Decision-making and data literacy

These examples illustrate the importance of having simple policies as a necessary precondition for timely decisions. Judgement and trust are also key. When employees are not bound by a host of prescriptive rules, they need to exercise decentralized judgement. Making decisions at a local level requires that employees have access to information and data – and know how to process it.

It is easier than ever to give employees access to systems and data, but access by itself is not enough if employees do not know how to leverage the system and extract insights from data in order to make good decisions for the business. Therefore, data literacy must become a widespread capability right across organizations. In other words, all employees need to be able to analyse relevant data independently.

One firm working to improve its data literacy is GlaxoSmithKline (GSK), the British multinational pharmaceutical company, which has recently launched a Data Academy to drive up data literacy among its 95,000 employees. The Academy’s programme is organized around three distinct personas for data literacy: ‘experts’ (data and analytics professionals), ‘users’ (the majority of people, who need to use data and tools to get insights for their daily tasks) and internal ‘consumers’ (those such as managers, who traditionally look for business metrics).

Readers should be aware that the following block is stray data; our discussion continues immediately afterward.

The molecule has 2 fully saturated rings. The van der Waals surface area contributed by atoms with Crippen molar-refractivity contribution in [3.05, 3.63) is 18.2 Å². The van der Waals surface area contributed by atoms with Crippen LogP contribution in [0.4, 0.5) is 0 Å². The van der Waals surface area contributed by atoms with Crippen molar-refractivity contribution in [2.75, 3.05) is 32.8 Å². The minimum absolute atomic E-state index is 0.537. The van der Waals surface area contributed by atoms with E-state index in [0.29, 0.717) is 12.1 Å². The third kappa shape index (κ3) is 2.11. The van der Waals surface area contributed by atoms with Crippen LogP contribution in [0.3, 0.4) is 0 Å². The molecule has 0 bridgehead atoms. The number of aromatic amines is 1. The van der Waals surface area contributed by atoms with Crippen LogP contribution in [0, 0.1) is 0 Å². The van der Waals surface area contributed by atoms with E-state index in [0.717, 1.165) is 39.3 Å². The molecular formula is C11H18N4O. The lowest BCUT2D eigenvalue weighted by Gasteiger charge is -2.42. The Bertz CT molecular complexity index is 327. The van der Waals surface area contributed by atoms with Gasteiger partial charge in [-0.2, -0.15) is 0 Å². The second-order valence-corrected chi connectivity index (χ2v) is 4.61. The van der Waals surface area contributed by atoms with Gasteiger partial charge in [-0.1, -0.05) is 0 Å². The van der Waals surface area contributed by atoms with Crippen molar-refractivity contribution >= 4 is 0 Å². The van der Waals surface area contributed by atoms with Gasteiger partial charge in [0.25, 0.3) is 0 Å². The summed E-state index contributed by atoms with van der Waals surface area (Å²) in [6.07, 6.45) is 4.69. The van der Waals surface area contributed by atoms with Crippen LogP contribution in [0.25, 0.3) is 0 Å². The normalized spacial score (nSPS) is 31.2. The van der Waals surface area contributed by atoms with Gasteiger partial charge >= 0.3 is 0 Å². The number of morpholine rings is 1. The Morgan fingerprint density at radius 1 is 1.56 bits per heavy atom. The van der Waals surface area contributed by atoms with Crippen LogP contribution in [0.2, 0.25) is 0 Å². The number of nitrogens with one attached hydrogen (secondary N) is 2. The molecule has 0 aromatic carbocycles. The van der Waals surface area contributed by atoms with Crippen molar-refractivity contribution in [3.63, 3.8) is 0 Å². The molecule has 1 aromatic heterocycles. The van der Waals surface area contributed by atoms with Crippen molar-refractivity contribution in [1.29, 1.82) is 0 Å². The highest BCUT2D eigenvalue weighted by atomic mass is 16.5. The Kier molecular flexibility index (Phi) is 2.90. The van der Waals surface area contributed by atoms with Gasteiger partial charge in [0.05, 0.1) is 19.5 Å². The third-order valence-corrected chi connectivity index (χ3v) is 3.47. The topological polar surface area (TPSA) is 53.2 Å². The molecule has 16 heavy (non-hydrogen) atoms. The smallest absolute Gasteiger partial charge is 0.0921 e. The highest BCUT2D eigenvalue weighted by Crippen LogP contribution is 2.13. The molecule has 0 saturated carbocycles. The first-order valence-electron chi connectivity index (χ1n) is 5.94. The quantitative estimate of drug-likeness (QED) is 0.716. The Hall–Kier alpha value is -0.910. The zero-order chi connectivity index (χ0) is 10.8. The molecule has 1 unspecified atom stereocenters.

Early evidence suggests that these efforts are paying off: 20,000 of GSK’s 100,000 employees have interacted with the Data Academy content since its launch in June 2021.

Decentralized judgement also implies room for exceptions, understanding why the guideline in a particular case might not need to be followed, or should be adapted to the circumstances. (Of course, while exceptions are possible, they need to be flagged in an auditable and transparent way in the system.) Handelsbanken in Sweden and Affinity Bank in the US are pioneering ways to enable autonomous judgement at their local branches.

The new role for leaders

Decentralizing decision-making casts leaders in a new role. They need to create the conditions (tools, data and systems, skills, and so on) to help their collaborators perform. They have to act as a sounding board, providing coaching and removing obstacles, rather than controlling and monitoring the execution of tasks.

Such a shift in leadership style is not easy to achieve. Building and sustaining trust can be difficult for leaders, as they often have to unlearn many of the beliefs and practices associated with traditional management. Consider a leader who frequently overrides the decisions of subordinates without providing appropriate explanations. This behaviour is unfit for trust-based processes as it undermines the ability of employees to make autonomous decisions within clear guidelines. It demotivates employees, leaving them disengaged and frustrated, and sapping their willingness to contribute. To avoid this trap, leaders need to identify a list of concrete and actionable behaviours that they commit to start or stop doing. At Enel, for instance, we designed a Trust Behavioural Index measuring the level of trust of each manager on several categories, such as vulnerability, credibility, and empathy. Initially tested on HR executives who were role-modelling behavioural change, the Index helped to highlight gaps and opportunities to improve trust levels.